But, let terror strike, again and yet again. How does it matter! Our politicians are now consumed with the feeling of forgiveness that is overflowing from their tender hearts. The Tamil Nadu Assembly passes a resolution seeking mercy for Rajiv Gandhi’s killers. Jammu & Kashmir Chief Minister Omar Abdullah blatantly wonders what the reaction would be if his State Assembly adopted a similar resolution for Parliament attack convict Afzal Guru. Quick to pick the hint, a Kashmir legislator decides to present the resolution in the House. Forgiveness is in the air.

So is reconciliation. Several members of the intelligentsia, who are far removed from the harsh ground realities, have begun to press for an end to the blood spill, to come together, forgive and forget. But will violence end by forgiving the terrorists, by giving them life when they brought death to hundreds? Will the terrorists, whose lives get spared — when it should not — turn over into a new leaf in prison? The important issue is: Will all this forgiveness and reconciliation be at par with justice? Justice for the families of those whose dear ones were consumed by terror attacks can come when the guilty are punished. If our law says that that punishment is death, then death it should be. All sorts of criminals are put to death in what the courts find as the ‘rarest of rare cases’; why should the terrorists be allowed to make a mockery of law? In any case, if our law-makers have problems with the death row, they should amend the law and abolish the death penalty.

Of course, terror strikes happen for a variety of reasons, including the lack of quality intelligence that could prevent the tragedy or the absence of adequate measures taken on the basis of specific intelligence inputs. But these are technicalities that can be fixed by tweaking or overhauling the system. This is a continuing process that countries like the US and Israel that have been hit in the past the most by terror attacks have engaged in. But they have also struck ruthlessly at their attackers, risking even the ire of the world community. Unfortunately, we have not, and that has further emboldened the attackers.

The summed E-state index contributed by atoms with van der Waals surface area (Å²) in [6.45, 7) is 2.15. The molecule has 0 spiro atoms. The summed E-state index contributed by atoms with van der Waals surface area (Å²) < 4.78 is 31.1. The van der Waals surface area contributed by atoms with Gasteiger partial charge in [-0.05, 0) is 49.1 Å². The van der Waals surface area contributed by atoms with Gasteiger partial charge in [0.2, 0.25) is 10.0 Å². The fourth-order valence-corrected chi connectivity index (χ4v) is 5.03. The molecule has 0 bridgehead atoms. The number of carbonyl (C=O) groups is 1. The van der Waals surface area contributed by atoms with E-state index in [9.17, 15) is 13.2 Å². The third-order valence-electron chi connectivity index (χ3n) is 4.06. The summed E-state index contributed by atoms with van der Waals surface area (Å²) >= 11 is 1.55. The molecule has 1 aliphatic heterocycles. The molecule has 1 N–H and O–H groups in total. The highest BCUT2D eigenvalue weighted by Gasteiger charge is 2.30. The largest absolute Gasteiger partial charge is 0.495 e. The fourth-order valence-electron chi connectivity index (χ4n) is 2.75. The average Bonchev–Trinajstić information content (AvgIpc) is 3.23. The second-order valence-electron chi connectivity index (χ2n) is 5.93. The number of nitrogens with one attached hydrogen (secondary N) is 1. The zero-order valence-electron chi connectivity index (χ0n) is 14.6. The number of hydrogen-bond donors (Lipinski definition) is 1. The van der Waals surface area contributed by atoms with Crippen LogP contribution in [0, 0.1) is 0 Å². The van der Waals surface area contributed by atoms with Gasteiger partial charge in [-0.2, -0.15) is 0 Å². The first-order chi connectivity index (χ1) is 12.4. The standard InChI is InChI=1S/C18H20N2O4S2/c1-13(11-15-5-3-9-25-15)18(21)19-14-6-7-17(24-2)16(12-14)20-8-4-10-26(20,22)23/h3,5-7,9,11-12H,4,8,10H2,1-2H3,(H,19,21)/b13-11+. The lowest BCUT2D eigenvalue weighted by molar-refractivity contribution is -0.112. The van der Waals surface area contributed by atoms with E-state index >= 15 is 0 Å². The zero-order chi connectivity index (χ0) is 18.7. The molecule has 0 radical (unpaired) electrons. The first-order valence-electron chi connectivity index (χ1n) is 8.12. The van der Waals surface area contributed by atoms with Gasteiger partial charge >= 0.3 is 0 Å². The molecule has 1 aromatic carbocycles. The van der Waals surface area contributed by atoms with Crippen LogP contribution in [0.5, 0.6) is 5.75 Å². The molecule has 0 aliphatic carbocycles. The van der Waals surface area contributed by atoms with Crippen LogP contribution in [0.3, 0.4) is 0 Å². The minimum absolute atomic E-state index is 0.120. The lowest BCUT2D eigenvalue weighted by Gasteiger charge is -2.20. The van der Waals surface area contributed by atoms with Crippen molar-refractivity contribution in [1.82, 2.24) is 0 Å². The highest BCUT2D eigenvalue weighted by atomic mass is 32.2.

Not just that, we do not have the courage to even diplomatically counter the offensive. So, we continue to engage Pakistan even after it repeatedly rubbishes the tomes of evidence that we have provided on the 26/11 Mumbai terror attack and refuses to act decisively against individuals and institutions that openly spew venom against India from its soil. We are ever eager to offer the US, whose economy is in a crisis, our huge markets even as Washington, DC continues to offer financial aid and military ware to Islamabad, much of which we know will get directed against us. What prevents us from using the leverage of our economy to push the US into trimming or even cutting off aid to Pakistan, or to stop talking to Islamabad until it meets our core concerns? Our softness as a nation.

In the last three years, there have been three major terrorist attacks in the country — two in Delhi and one in Mumbai. They all have some Pakistani linkage. Prime Minister Manmohan Singh says terrorism will be effectively dealt with. We have heard that before. None of his or his Government’s actions has so far indicated any real resolve to do that. Before long, some senior member of his party will get into the act and say that the recent attack was planned by the Right-wing fundamentalists, even as investigators grapple with different sorts of evidence. But the Prime Minister will not have the courage to tick him off, because that party leader could be enjoying the confidence of 10, Janpath.